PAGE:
Front page of The Malthusian, June 15, 1921, with table of contents. It has an ornate border of flowers and leaves.

The greatest boon to … poor people is to be told how to limit the number of their children.

Annie Besant, founder of The Malthusian

Overpopulation was a huge social problem in 19th century Britain. Poor families in both the cities and country lived in crowded, unhealthy homes, struggling to feed their large families and living lives of disease, starvation and misery. Trailblazers like Annie Besant fought a ‘crusade against poverty’, promoting birth control methods as a way of reducing family size and overcrowding, giving the poor a better life.

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Today we’re looking at The Malthusian, one of the fifteen collections in the Women’s Studies Archive. 

What makes this database so great?

The Malthusian was published by the Malthusian League to push for change to improve the appalling living conditions of the poor. The League focused on educating the poor about birth control, lecturing and publishing numerous books and pamphlets on the subject. In the 19th century, this was new territory and opposed by many. The journal gives us a vivid window into the living conditions of the poor, the arguments for and against population control and statistics on population growth in different countries. It also offers a fascinating insight into the population issues from 1879 to 1921, which laid the groundwork for social reform in the twentieth century.

Portrait of Thomas Robert Malthus, seated wearing black robes, holding a book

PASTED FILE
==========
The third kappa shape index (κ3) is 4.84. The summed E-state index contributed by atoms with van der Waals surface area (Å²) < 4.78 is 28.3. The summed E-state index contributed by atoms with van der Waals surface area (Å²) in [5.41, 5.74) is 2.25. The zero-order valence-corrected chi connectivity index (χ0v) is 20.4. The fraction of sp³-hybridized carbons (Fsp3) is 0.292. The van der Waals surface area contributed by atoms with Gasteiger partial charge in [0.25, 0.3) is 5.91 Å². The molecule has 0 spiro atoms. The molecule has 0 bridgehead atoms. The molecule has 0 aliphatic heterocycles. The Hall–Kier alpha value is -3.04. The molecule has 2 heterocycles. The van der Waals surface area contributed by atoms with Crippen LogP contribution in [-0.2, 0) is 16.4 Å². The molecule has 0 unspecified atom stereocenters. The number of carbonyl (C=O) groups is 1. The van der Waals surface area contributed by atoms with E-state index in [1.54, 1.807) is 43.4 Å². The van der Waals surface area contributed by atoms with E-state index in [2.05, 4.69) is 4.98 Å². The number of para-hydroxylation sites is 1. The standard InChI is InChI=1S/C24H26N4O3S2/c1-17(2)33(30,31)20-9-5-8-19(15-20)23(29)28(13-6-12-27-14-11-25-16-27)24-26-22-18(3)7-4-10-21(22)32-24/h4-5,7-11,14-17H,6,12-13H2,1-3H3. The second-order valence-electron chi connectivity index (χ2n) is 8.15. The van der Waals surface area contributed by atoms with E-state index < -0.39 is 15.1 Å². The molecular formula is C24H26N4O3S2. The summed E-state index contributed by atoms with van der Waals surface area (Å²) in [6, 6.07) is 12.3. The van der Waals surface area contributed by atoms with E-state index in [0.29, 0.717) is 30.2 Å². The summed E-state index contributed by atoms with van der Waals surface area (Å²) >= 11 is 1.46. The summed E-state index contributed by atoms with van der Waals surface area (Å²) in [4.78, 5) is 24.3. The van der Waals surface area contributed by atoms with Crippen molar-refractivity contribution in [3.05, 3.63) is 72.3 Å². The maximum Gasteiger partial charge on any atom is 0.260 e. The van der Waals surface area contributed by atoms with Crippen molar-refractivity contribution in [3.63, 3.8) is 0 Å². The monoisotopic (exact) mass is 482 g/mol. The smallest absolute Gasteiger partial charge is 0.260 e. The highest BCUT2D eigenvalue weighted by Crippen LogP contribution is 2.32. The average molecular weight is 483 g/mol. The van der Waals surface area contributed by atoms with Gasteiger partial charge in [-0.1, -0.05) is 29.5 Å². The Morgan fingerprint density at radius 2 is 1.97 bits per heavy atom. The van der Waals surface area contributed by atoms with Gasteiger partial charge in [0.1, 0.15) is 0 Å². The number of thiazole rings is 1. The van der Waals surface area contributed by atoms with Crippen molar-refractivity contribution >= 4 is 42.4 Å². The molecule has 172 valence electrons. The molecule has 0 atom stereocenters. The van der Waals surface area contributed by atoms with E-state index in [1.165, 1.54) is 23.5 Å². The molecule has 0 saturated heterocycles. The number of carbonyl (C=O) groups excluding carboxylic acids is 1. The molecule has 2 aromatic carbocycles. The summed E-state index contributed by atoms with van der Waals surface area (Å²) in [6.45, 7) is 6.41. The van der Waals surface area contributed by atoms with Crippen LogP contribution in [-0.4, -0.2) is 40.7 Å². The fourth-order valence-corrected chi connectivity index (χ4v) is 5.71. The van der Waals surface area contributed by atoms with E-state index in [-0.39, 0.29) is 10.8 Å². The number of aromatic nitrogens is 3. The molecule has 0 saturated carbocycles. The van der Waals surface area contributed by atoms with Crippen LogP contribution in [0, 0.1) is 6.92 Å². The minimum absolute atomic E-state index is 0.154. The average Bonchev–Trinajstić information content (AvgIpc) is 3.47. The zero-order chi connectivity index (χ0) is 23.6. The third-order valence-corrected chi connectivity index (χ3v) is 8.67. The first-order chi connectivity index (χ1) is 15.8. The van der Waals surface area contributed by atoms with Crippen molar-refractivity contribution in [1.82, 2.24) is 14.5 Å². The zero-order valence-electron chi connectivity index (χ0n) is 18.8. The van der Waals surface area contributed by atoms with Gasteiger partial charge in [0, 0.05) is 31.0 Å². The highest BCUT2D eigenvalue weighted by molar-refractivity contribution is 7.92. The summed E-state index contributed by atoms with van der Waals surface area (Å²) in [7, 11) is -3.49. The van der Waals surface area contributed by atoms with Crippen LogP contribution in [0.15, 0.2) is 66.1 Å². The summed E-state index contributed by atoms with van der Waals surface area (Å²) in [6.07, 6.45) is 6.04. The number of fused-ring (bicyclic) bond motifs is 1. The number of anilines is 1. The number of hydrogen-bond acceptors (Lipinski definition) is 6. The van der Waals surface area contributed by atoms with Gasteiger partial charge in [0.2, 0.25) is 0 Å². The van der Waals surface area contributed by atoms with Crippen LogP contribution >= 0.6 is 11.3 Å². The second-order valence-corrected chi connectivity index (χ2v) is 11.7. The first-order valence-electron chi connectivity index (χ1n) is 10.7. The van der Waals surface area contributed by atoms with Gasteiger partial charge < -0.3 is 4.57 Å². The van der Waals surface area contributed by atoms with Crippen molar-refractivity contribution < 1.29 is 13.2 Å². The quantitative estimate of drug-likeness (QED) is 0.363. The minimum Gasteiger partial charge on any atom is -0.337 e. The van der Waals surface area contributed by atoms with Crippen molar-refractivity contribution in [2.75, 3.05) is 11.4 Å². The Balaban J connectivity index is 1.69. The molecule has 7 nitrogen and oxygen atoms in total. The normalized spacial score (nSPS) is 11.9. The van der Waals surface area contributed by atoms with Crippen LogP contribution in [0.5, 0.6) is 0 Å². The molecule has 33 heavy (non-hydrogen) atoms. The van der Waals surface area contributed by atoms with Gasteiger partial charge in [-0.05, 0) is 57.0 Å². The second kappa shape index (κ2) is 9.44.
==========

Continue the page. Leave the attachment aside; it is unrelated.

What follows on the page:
Thomas Robert Malthus, 1834. Mezzotint by John Linnell; Wellcome CollectionPublic Domain Mark

Overpopulation in 19th century Britain was one of the most pressing problems of the time. In his 1798 book, An essay on the principle of population, economist Thomas Robert Malthus (1766-1834) wrote that an increase in a nation’s food production improved the well-being of the population, but also led to population growth. The result was hardship, want and greater susceptibility to famine and disease among the lower classes.

Malthus’ ideas were influential, focusing attention on the birth and marriage rates in the following decades.    

Title page of Thomas Malthus’ An essay on the principle of population, courtesy of the Internet Archive

In 1877, Annie Besant and Charles Bradlaugh published Charles Knowlton’s pamphlet, The fruits of philosophy.1 It advocated birth control for married couples and was banned under obscenity laws in both the United States and the United Kingdom. Besant and Bradlaugh published the pamphlet in the UK as a challenge to the obscenity laws. The case was dismissed, but created huge publicity for the issue of contraception. Annie Besant became a tireless campaigner for the improvement of living conditions, birth control, and women’s rights. She visited Melbourne and other Australian cities in 1894 as part of a public lectures series. (Argus, 1894)

Photograph of Annie Besant, born 1849, died 1933.. She sits with a look of determination on her face, wearing a dress with frilled sleeves and a scarf.  Her hair is pulled back, with thick curls on her head.
Portrait of Annie Besant (1849-1933); Wellcome CollectionAttribution 4.0 International (CC BY 4.0). One of the founders of The Mathusian, she was a brilliant orator and prolific author and a prominent campaigner for women’s rights, birth control and improved living conditions for the poor.

In 1877 Besant wrote her essay The law of population which she dedicated to ‘the poor in great cities and agricultural districts, dwellers in stifling court or crowded hovel, in the hope that it may point out a path from poverty, and may make easier the life of British mothers.’ 2